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MAHLE Powertrain and Allotrope Energy unveil lithium-carbon battery technology with ultra-fast recharging

MAHLE Powertrain and Allotrope Energy have unveiled a new battery technology which offers ultra-fast recharging coupled with good power density. By combining the benefits of supercapacitors and traditional lithium-ion batteries, the new lithium-carbon technology enables a full charge to be delivered in a similar time to refuelling an internal combustion-powered vehicle.


Lithium-carbon battery

In addition, Li-C cells are free from rare-earth metals, are fully recyclable, and are not susceptible to the runaway events.

Range anxiety is often quoted as the main barrier to electric vehicle adoption, but if the battery could be recharged in the same time it takes to refuel a conventional IC engine vehicle, much of that worry goes away.

With the rise of the on-demand economy, there’s been a rapid increase in the use of petrol-powered mopeds for urban deliveries such as take-away meals, and this has contributed to air quality issues in our cities. Decarbonizing these deliveries has so far proved difficult without maintaining a stock of expensive interchangeable batteries or switching to a larger, heavier electric vehicle with increased energy consumption.

—Dr Mike Bassett, MAHLE Powertrain’s Head of Research

In a collaborative project with Allotrope Energy, MAHLE Powertrain has considered how an electric moped could be used as an urban delivery vehicle powered by an inexpensive small capacity lithium-carbon battery that could be recharged between stops in as little as 90 seconds.

Allotrope Energy’s lithium-carbon technology combines the benefits of super capacitors and traditional lithium-ion batteries to deliver a cell that can be recharged quickly and yet retains good energy density. The technology features a high-rate battery-type anode and a high-capacity electric double layer capacitor (EDLC)-style cathode, separated by an organic electrolyte.

The result is a battery cell with that suffers none of the thermal degradation effects experienced by traditional lithium-based batteries. Its stability, even at high temperatures, permits high current delivery and fast recharging, all without the need for complex external cooling or elaborate battery management systems.

Additionally, its capacitor-style cathode enables a lifetime of more than 100,000 cycles, far greater than conventional batteries, while the elimination of rare-earth metals and the design’s complete recyclability make it better for the environment both during production and long after it.

As part of the project, MAHLE Powertrain investigated the scenario of a city-based e-moped fast-food delivery service with a 25 km target range. A 500 Wh conventional lithium-ion battery would require a recharge mid-shift that, even with a fast-charger, would take more than 30 minutes. In addition, regular fast charging reduces battery life to the point it would likely need replacement every year or two.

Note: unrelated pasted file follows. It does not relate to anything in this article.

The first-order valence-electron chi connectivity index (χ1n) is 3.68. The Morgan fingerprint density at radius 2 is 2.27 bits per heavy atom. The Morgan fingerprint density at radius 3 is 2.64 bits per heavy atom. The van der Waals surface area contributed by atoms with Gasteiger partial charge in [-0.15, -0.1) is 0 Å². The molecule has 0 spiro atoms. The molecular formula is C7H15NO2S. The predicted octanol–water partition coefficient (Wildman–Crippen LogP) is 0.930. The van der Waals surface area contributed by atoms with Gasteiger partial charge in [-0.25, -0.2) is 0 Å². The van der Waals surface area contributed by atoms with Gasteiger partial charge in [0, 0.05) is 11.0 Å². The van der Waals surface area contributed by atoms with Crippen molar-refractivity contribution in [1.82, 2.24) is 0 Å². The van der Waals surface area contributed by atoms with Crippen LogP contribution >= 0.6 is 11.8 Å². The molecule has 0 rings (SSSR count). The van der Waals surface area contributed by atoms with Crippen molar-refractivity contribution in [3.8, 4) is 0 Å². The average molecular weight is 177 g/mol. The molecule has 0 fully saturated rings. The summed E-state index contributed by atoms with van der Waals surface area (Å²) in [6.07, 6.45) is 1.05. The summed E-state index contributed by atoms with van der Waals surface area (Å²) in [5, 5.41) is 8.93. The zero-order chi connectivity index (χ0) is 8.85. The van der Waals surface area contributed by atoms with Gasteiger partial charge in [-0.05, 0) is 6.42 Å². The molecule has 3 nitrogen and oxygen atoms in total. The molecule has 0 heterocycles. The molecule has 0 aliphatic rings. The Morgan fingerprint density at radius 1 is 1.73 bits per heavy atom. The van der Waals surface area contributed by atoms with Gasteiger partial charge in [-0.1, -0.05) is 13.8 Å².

A lithium-carbon pack, however, could be recharged at 20 kW in just 90 seconds, meaning a full charge could be achieved in the time taken for the next delivery to be collected.

With ultra-fast charging, the size of the battery can be optimized to suit the scenarios the vehicle will be used in, and that leads not only to weight savings but also cost reductions that further lower the barriers to decarbonization.

The real challenge came in designing the electrical architecture capable of absorbing such high rates of charge. Additionally, with no suitable charging systems on the market that can deliver these charge rates from a domestic supply, we created our own bespoke design.

—Mike Bassett

The solution Bassett’s team came up with uses its own built-in capacitor-based energy store to deliver ultra-fast charging up to 20 kW by augmenting the power from a typical 7 kW single phase connection, thereby reducing cost and complexity while eliminating the need for expensive power grid connection upgrades.



The two things they are not telling us are energy density and cost.

Since there is no mention of use in cars, I am guessing low energy density.

Since there is no mention of stationary storage, I am guessing high cost.

I would love to be wrong on both, and in any case getting rid of the pollution from two strokes is a fine advance, and if this can help, great!


Lithium carbon:
60Wh/kg and 80Wh/l yet over 15kW/kg.

No mention of costs.

No good for cars.
Maybe stationary storage?


No such thing as a free lunch.
Buses maybe where you can charge at the stops ?
I would think that stationary storage would want better energy density and doesn't need the speed.
(The number of cycles is nice, though).

Maybe for buffering power flows on the Tube and other electric railways.
(Doesn't sound like a big market).


If you're a plant and the sun is shining, lunch is free.


Ultra-fast charging is ideal for hybrid vehicles.  60 Wh/kg means 1 kWh in under 17 kg of battery.  17 kg of battery @ 15 kW/kg is over 250 kW of power.  Absolutely perfect.


I don't see the issue with 60Wh/kg for stationary storage, at least most places.
Cycle life and cost are the drivers, not weight.

Since they don't mention stationary storage though, I am assuming that at least at the moment this is pretty pricey! :-(

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